Russian President Vladimir Putin said on Friday an Israeli ground offensive in Gaza would result in a level of civilian casualties that would be "absolutely unacceptable."
Putin was speaking after Israel's military called for all civilians of Gaza City - more than 1 million people - to relocate south within 24 hours, as it amassed tanks ahead of an expected ground invasion in response to a devastating weekend attack by the Islamist militant group Hamas.
He said there had been calls even in the United States for a blockade of the Hamas-controlled Gaza Strip on a par with "the siege of Leningrad during World War II."
"In my view it is unacceptable," Putin told reporters at a summit in Kyrgyzstan. "More than 2 million people live there. Far from all of them support Hamas by the way, far from all. But all of them have to suffer, including women and children. Of course it's hard for anyone to agree with this."
His criticism of Israel was made all the more stinging by the reference to the 1941-44 siege of Leningrad and the implied comparison between Israel and Hitler's Germany, with potential for causing deep offense in Israel.
Putin: Israel has right to defend itself
Putin said, however, that Israel had the right to defend itself after being subjected to "an attack unprecedented in its cruelty."
He called for collective efforts to secure an early ceasefire and stabilize the situation on the ground.
"Russia is ready to coordinate with all constructively minded partners," Putin said.
He said negotiations should be directed towards a two-state solution of the Middle East conflict in which Palestinians would get their own state with East Jerusalem as its capital.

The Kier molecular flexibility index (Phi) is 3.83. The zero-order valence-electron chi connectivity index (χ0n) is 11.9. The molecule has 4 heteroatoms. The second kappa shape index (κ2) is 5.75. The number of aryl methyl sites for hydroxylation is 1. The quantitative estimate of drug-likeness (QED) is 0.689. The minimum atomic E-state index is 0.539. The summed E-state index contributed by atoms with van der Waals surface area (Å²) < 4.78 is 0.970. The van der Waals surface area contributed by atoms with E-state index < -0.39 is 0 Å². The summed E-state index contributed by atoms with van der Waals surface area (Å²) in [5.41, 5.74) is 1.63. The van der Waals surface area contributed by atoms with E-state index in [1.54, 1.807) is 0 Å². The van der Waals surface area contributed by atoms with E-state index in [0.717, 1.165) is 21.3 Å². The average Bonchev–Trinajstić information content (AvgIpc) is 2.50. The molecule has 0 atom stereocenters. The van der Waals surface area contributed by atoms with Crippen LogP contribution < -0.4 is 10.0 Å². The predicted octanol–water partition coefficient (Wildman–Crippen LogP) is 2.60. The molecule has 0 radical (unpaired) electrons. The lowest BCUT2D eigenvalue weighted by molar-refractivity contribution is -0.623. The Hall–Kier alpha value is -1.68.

Putin repeated previous criticism of the United States, saying the current tragedy was the outcome of the failure of US policy in the Middle East.
Russia has longstanding ties to both Israel and the Palestinians, including Hamas, but its relations with Israel have come under strain since the start of the Ukraine war.
On Thursday, Moscow urged Israel to agree to a ceasefire to allow food and medicine into Gaza and said it was unacceptable that the "indiscriminate" bombing of the small, blockaded coastal territory was causing so many civilian casualties.
The Russian Foreign Ministry said a deputy minister, Mikhail Bogdanov, met the Lebanese ambassador to Moscow on Friday to discuss the crisis.
It said their conversation emphasized "the inadmissibility of the spread of armed confrontation to Lebanon and other states in the region, the danger of a growing humanitarian crisis and a new massive influx of Palestinian refugees."